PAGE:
Exercise triggers autophagy in muscle tissue. [9, 11] Autophagy markers increase after short, intense exercise sessions and longer moderate-intensity training. One study found that exercise intensity was a more significant factor for inducing autophagy than fasting, providing insights into achieving maximum autophagy through physical activity. [10]

What foods inhibit autophagy?

Interestingly, protein-based beverages may decrease autophagy activity. In a randomized control crossover trial, eight males were administered different protein/carb beverages after completing a 36-hour fast.

A marker of autophagy activity (LC3II/LC3I ratio) was measured during the fasting vs. the non-fasting periods. A decrease in autophagy occurred when the men sipped on the protein-rich beverages (leucine-rich whey or soy-based protein) but not the carbohydrate-rich ones.

The researchers noted that these findings align with rodent studies where branched-chain amino acids tend to suppress autophagy during catabolic conditions (like fasting). Glucose, on the other hand, doesn't impact autophagy. [8]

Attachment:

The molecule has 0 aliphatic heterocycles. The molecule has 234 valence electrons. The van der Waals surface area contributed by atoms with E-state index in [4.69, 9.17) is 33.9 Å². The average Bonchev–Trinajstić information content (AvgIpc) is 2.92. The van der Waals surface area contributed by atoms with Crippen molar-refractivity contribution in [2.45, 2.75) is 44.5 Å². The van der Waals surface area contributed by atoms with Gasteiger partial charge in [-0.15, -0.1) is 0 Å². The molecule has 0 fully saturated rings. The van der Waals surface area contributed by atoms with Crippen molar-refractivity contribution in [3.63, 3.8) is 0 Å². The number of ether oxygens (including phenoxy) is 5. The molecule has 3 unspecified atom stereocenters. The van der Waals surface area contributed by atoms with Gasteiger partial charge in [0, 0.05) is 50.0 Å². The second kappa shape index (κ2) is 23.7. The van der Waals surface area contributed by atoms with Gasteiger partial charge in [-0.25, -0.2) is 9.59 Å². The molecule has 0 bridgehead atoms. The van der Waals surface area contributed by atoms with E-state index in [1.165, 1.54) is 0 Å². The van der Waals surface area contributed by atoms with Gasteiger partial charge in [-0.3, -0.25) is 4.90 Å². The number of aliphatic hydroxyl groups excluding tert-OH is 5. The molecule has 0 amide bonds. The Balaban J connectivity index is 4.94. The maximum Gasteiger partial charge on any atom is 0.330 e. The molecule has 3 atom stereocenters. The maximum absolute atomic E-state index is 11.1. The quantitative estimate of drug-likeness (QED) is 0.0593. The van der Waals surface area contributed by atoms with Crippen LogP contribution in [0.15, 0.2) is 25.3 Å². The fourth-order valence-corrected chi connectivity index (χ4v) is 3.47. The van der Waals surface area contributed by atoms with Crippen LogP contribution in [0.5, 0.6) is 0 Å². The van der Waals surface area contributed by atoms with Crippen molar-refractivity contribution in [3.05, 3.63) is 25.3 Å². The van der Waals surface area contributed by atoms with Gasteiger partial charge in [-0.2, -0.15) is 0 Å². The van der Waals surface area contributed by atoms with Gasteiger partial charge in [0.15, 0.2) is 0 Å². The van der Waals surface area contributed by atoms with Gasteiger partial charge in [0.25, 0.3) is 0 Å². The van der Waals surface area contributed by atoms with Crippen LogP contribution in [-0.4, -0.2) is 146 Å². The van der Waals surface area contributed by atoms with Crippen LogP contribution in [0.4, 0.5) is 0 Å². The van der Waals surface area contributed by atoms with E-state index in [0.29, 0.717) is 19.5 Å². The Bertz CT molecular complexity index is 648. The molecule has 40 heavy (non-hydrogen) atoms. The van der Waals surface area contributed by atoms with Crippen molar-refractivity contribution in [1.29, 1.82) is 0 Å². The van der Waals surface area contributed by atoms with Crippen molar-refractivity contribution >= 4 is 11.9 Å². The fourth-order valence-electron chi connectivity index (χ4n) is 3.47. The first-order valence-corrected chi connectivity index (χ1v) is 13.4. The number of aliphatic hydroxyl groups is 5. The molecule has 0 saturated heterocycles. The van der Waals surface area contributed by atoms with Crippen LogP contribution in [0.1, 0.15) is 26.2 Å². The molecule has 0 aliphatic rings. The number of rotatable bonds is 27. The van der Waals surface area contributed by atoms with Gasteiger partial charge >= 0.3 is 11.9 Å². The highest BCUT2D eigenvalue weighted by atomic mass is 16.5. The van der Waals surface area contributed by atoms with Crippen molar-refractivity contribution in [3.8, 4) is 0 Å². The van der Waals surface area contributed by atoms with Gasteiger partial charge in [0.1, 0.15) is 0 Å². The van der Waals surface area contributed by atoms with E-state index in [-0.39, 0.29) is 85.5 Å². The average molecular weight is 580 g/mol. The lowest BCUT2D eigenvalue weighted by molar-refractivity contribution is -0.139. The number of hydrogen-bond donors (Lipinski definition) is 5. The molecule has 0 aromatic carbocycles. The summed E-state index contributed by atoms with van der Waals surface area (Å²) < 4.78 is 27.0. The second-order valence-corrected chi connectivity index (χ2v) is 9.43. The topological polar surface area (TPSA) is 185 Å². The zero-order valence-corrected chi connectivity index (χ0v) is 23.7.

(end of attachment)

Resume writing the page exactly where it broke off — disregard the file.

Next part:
Does coffee stop autophagy?

Current research suggests that coffee does not stop autophagy. Research done in mice indicates that coffee stimulates autophagy in several tissues. [12]

a poster with different foods that promote autophagy

Foods that promote autophagy

Polyphenols, beneficial compounds found in plants, may play a role in inducing autophagy. Polyphenols stimulate various pathways, leading to autophagy and a longer lifespan. [4] For example, resveratrol is a common autophagy inducer in grape skins and nuts.

Other polyphenols include quercetin, green tea catechins, and curcumin. The following foods contain polyphenols that promote autophagy:

  • Green tea
  • Grape skin (red wine)
  • Nuts
  • Onions
  • Apples
  • Berries
  • Turmeric
  • Soybeans
  • Milk thistle

The power of balance

We've delved into autophagy, a natural process where your cells clean house. Fasting, especially intermittent fasting and calorie restriction, seems to be the key to activating autophagy, offering health benefits like reducing inflammation. But remember, balance is important—too much or too little autophagy can be harmful.